Paddling en amont

Although canoeing the continent appears to involve taking picturesque photos and then writing about them; 5 days of upstream paddling is no joke.
This was first made apparent by the reaction of the locals to our explanation that we are paddling en amont. First they seek to point out that Nantes is actually the other direction. Then, having been corrected in our broken French to understand that we have come from Nantes, we generally earn looks of shock. And, in the case of old men on two separate occasions, a knowing pinch of the bicep.
Second, every tourist who flows past downstream has a paddle which needs to make little impression on the water. This contrast was rammed home yesterday. Four canoes of teenagers came hurtling downstream. The first just about managed to turn out of the flow. The following canoes simply collided. Eventually the final canoe capsized. Having watched this facade from a jetty where we were resting, checking maps and generally feeling professional; we then paddled straight back through the difficult section. Feeling like absolute dons. (The fact that half an hour later we accidentally went for a swim when intending to wade is beside the point.)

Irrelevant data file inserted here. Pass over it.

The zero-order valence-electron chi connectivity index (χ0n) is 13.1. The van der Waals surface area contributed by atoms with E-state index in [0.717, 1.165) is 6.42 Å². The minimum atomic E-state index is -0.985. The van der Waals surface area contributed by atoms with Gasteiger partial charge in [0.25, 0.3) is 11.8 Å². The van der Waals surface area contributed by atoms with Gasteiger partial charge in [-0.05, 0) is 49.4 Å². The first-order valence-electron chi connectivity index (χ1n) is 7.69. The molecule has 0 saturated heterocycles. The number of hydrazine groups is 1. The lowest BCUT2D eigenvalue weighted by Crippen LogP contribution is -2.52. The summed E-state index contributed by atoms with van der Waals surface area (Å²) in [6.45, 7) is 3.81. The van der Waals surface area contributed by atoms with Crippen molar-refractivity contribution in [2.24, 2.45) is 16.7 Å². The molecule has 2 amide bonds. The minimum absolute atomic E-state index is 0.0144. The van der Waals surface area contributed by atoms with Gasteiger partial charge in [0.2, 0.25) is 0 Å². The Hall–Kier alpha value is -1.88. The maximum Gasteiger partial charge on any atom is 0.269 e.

Finally when you canoe upstream it is at the front of your mind that every paddle counts. No stroke is usurped from behind. Help is asked for but none is given. 150 paddles and then switch sides. 14 miles a day. 5 days down.
"Where are you going?"
(2 miles outside of Nantes and moving slowly)